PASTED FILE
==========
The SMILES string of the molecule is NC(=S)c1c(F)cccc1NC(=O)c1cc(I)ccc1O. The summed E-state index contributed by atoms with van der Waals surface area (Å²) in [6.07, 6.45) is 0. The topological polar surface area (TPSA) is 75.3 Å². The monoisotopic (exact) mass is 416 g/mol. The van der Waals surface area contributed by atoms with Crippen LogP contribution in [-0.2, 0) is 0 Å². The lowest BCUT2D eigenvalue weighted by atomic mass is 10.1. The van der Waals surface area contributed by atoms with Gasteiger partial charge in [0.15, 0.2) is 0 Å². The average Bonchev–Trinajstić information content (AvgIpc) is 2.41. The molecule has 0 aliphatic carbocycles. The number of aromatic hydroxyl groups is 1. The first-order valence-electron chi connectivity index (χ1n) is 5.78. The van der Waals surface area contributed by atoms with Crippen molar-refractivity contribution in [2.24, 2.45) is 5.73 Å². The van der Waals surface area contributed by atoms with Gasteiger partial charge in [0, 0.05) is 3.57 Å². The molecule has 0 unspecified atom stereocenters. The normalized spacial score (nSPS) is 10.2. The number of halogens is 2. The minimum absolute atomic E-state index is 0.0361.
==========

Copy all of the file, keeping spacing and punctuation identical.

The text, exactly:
The SMILES string of the molecule is NC(=S)c1c(F)cccc1NC(=O)c1cc(I)ccc1O. The summed E-state index contributed by atoms with van der Waals surface area (Å²) in [6.07, 6.45) is 0. The topological polar surface area (TPSA) is 75.3 Å². The monoisotopic (exact) mass is 416 g/mol. The van der Waals surface area contributed by atoms with Crippen LogP contribution in [-0.2, 0) is 0 Å². The lowest BCUT2D eigenvalue weighted by atomic mass is 10.1. The van der Waals surface area contributed by atoms with Gasteiger partial charge in [0.15, 0.2) is 0 Å². The average Bonchev–Trinajstić information content (AvgIpc) is 2.41. The molecule has 0 aliphatic carbocycles. The number of aromatic hydroxyl groups is 1. The first-order valence-electron chi connectivity index (χ1n) is 5.78. The van der Waals surface area contributed by atoms with Crippen molar-refractivity contribution in [2.24, 2.45) is 5.73 Å². The van der Waals surface area contributed by atoms with Gasteiger partial charge in [0, 0.05) is 3.57 Å². The molecule has 0 unspecified atom stereocenters. The normalized spacial score (nSPS) is 10.2. The number of halogens is 2. The minimum absolute atomic E-state index is 0.0361.